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Wednesday, 27 February, 2002, 08:36 GMT
Hi-tech mission for airships
The airship was developed in Bedford, UK
The airship uses state of the art technology
test hello test
By BBC News Online's Alfred Hermida
Airships could provide a cheap and quick way of bringing mobile phone networks and fast internet connections to remote parts of the world.

Engineers at Britain's Advanced Technologies Group (ATG) are working on developing airships that could provide the telecoms networks of the future.

Their StratSat programme applies modern technology advances to the old principles of airships to offer what they believe is a cheap and flexible alternative to unsightly mobile phone masts across the countryside.

"It's bringing airships out of the thing that you see over sports stadium just doing a bit of camera work or advertising and making them part of the 21st Century and data communication," Mike Durham, senior technical consultant at ATG.

State of the art balloons

ATG is based at giant purpose-built hangars at Cardington, Bedford, a site historically associated with British airship production.

ATG headquarters in Bedford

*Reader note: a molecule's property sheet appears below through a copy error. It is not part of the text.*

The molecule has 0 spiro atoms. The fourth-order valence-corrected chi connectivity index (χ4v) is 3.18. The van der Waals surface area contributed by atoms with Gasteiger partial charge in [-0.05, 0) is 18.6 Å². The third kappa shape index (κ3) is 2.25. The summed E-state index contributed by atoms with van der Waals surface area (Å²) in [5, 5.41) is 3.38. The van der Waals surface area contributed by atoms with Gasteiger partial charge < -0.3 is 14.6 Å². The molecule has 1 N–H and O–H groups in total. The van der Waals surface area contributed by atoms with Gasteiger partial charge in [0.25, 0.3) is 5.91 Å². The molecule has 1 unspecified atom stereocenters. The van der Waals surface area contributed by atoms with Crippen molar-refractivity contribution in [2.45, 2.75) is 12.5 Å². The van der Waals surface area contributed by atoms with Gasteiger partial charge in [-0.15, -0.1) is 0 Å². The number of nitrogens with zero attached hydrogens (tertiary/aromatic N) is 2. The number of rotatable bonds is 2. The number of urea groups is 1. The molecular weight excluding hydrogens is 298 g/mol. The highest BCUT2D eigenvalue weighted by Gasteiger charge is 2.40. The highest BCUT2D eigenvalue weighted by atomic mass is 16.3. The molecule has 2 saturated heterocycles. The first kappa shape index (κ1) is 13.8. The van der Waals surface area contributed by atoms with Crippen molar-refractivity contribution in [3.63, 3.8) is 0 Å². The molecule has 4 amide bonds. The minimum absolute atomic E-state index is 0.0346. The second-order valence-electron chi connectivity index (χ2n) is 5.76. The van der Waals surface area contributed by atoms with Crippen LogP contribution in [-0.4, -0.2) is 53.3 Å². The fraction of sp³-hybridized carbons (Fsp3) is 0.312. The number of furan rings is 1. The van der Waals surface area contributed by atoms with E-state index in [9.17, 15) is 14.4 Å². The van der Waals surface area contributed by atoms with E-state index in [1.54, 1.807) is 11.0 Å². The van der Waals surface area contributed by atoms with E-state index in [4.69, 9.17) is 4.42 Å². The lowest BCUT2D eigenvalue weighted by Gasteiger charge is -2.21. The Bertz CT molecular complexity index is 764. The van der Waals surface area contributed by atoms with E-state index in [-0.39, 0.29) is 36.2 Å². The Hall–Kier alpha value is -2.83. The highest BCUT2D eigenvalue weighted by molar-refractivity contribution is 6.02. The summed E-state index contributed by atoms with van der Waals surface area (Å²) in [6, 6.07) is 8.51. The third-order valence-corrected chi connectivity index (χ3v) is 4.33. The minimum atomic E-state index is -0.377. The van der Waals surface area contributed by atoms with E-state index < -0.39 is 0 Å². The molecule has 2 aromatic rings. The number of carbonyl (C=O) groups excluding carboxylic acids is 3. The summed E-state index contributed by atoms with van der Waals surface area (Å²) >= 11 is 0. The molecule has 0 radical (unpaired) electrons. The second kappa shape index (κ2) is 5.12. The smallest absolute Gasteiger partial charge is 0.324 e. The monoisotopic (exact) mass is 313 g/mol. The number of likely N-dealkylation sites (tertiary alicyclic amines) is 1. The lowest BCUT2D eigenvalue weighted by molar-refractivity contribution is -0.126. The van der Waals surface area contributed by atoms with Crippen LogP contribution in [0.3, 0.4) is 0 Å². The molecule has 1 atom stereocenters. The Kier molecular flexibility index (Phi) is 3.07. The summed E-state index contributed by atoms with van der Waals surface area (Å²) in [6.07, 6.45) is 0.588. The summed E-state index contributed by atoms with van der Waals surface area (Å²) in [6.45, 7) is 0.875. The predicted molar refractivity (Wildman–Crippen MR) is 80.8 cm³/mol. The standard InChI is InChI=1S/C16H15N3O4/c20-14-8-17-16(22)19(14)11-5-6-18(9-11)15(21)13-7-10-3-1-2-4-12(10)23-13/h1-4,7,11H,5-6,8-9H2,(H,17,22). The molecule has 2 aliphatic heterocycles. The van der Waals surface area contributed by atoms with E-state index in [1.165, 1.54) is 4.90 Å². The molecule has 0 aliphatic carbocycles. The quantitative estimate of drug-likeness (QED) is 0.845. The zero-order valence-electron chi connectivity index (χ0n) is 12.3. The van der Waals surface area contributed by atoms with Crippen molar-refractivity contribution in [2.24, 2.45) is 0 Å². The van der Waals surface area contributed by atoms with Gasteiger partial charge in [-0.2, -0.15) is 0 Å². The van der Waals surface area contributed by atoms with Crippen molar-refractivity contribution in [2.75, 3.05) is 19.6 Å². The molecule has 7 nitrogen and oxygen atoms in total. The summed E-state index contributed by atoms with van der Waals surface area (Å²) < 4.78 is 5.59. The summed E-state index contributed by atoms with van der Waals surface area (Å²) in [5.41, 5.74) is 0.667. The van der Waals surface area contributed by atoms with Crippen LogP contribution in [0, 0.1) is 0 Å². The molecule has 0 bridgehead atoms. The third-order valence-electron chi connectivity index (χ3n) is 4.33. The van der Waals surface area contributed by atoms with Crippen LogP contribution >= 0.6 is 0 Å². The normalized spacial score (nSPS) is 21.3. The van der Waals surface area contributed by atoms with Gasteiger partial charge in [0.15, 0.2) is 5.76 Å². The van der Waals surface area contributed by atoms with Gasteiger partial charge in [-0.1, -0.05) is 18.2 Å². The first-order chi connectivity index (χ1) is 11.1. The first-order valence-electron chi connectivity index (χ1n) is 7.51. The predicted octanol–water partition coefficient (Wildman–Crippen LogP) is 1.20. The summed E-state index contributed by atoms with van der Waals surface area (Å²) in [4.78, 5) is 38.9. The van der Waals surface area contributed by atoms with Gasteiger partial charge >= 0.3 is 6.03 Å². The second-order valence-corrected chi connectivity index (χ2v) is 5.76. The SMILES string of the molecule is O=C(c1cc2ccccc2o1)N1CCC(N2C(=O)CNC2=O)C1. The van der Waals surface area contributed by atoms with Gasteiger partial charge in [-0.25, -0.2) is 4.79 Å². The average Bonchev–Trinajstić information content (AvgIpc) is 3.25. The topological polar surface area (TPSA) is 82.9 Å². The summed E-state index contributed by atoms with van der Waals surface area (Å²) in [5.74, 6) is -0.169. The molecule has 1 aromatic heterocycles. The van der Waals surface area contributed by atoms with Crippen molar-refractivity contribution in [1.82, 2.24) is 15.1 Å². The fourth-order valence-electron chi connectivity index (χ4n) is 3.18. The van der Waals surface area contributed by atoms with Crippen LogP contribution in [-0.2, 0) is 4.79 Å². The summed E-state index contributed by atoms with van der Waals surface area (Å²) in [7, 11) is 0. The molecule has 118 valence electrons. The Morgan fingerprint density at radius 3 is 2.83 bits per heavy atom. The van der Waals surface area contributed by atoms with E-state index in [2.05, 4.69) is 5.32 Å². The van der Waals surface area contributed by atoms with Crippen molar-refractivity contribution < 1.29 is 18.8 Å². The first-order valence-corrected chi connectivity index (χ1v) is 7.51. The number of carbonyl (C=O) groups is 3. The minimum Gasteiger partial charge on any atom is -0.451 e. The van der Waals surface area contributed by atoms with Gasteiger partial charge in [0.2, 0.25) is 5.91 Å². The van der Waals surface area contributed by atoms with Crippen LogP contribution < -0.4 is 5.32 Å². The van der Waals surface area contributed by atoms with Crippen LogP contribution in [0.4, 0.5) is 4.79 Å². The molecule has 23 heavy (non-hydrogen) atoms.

Airships developed in huge hangars
The company is due to launch its airship prototype in 2003.

The balloon is designed to rise into the stratosphere to a height of 12 kilometres (60,000 feet), out of the way of passenger planes.

On board, the airship will carry state of the art technology such as transponders for mobile telephone, television, digital radio, internet and surveillance services.

Powered by solar cells and a back-up diesel engine, the balloon is designed to stay in position for five years.

"The vehicle is designed to be autonomous," Mr Durham told the BBC programme Go Digital.

"It flies itself to a geostationary position for the whole of its life, but it is downlinking data about whether it's got any problems to a ground control station and the people on the ground can take remedial action."

Safe technology

ATG believes its airship programme provides a low-cost alternative to the conventional telecoms satellites.

StratSat facts
Length: 200m (656ft)
Payload: Up to 1,000kg
Maximum altitude: 20km (65,000ft)
Endurance: 5 years on station
But for many, talk of airships will bring images of the Hindenburg disaster more than 60 years ago.

ATG insists its helium-filled balloons are not only cost-effective, but also safe.

"The way airships have moved forward over the past 30 years has been quite dramatic," said Mr Durham.

"We came out of the 60s with wicker basket-type technology. We started to get into modern technology and that is where this company came from."

See also:

30 May 00 | Business
Germans reinvent Zeppelin
30 May 00 | Sci/Tech
New airship carries commercial hopes
17 Mar 00 | Europe
Virgin's mine-spy in the sky
15 Aug 01 | Europe
Germany looks to new Zeppelin era
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